Manitoba New Democrats believe they have a winning election formula -- and they rolled it out once again on Tuesday.

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This article was published 6/9/2011 (3616 days ago), so information in it may no longer be current.

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Premier Greg Selinger emerges from Government House Tuesday after the dissolution of the Manitoba legislature and official start to the election campaign.

JOE BRYKSA / WINNIPEG FREE PRESS

Premier Greg Selinger emerges from Government House Tuesday after the dissolution of the Manitoba legislature and official start to the election campaign.

Manitoba New Democrats believe they have a winning election formula -- and they rolled it out once again on Tuesday.

On Day 1 (officially) of the 2011 Manitoba election, they kicked off their campaign in unfriendly territory, targeting an opposition stronghold.

On Tuesday morning, there was Premier Greg Selinger, striding into a packed meeting room of party faithful at the Gateway Recreational Centre in the River East constituency to the tune of BTO's You Ain't Seen Nothing Yet and touting candidate Kurt Penner as the area's next MLA.

Penner lost to longtime Tory MLA Bonnie Mitchelson by a mere 52 votes in 2007.

"We would love (the streak) to continue," Selinger said, adding the party's main strategy is to assure Manitobans it's got a solid plan to lead them into the future.

Kicking off an election campaign in a riding they don't currently hold is a tactic that's worked for the provincial NDP since 1999, when they wrested power from the Filmon Tories.

In 1999, St. Boniface had been held by the Liberals. Enter first-time provincial candidate Greg Selinger. It was in St. Boniface that year that Gary Doer chose to launch his party's quest to govern. Result: Selinger elected; NDP wins a majority.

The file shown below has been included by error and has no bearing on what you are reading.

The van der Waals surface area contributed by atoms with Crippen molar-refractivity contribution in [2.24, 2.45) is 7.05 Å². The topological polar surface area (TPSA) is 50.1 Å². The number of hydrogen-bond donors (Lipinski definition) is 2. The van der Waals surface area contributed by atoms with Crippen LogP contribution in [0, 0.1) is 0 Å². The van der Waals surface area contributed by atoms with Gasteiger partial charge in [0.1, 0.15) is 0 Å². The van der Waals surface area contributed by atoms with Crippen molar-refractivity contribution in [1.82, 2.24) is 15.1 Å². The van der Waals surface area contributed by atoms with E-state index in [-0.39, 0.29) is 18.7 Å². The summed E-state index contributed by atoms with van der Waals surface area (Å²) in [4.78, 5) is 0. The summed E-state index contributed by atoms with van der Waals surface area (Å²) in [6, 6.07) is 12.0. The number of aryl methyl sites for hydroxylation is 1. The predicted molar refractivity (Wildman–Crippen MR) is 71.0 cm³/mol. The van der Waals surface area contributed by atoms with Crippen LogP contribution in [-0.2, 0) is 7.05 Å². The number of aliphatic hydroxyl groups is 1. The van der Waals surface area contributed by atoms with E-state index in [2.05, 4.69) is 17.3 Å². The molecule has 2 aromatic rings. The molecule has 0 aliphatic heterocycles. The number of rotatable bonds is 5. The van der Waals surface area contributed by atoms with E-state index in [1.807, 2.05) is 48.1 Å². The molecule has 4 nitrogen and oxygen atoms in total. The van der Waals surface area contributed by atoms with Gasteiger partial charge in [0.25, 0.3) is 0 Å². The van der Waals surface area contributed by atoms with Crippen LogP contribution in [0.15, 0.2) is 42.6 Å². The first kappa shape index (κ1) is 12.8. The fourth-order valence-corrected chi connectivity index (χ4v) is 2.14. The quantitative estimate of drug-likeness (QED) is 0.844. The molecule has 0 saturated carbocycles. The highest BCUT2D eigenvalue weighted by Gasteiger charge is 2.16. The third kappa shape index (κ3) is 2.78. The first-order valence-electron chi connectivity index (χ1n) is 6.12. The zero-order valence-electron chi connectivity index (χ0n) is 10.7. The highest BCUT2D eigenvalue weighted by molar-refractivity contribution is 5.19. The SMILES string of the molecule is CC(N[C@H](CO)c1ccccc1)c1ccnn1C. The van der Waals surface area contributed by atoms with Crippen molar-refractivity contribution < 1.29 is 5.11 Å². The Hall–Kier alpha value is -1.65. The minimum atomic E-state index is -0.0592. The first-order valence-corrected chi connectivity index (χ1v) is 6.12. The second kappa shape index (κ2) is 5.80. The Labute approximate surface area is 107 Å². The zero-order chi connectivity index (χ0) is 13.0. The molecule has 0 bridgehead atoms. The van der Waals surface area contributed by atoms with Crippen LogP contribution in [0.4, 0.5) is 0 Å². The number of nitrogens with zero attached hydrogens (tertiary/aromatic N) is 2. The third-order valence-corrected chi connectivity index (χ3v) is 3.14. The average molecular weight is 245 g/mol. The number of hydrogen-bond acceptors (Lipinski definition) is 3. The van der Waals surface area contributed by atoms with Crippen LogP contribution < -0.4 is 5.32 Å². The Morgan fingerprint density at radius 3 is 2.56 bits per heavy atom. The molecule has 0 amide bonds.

Four years later, the NDP opened its campaign in Fort Garry, a seat held by the Tories. Result: NDP's Kerri Irvin-Ross elected; NDP majority. Ditto, in 2007, when the NDP's Erin Selby stole Southdale from the Tories.

In a 10-minute speech Tuesday to vocal sign-waving supporters, Selinger said more people are working than ever before in Manitoba. He also touted NDP improvements to health care. "And you know what? The Jets are home," he said to wild cheering.

Speaking later in the day in another Tory riding -- Brandon West, which the PCs won by just 56 votes in 2007 -- Selinger announced the party's five key priorities, which he said were based on discussions with Manitobans. They include: improving health care; expanding jobs, education and training; community safety; keeping living costs affordable; and maintaining Manitoba Hydro as a publicly owned utility.

Early in the day, accompanied by the province's chief bureaucrat, Paul Vogt, and a gaggle of photographers and reporters, Selinger ambled to Government House to meet with Lt.-Gov. Philip Lee and officially set the Oct. 4 election in motion. It was the first such meeting for both men. Selinger inherited the premiership from Doer after a leadership race in October 2009, when the latter became Canadian ambassador to the U.S. Lee was installed as the Queen's representative in Manitoba in August of that year.

The trip to Government House lacked its usual drama because of Manitoba's new fixed-election law. The three main parties had been campaigning unofficially for the past week, and Tuesday was the last day, barring an emergency, in which the writ could be dropped.

Selinger also got some good news Tuesday. An Angus Reid online survey showed his approval rating as premier had improved. In the August survey, 52 per cent of Manitobans said they approved of the job Selinger was doing, while 38 per cent said they disapproved. Ten per cent said they were not sure. Last February, Selinger's approval rating was 34 per cent, while in May it had climbed to 48 per cent.

larry.kusch@freepress.mb.ca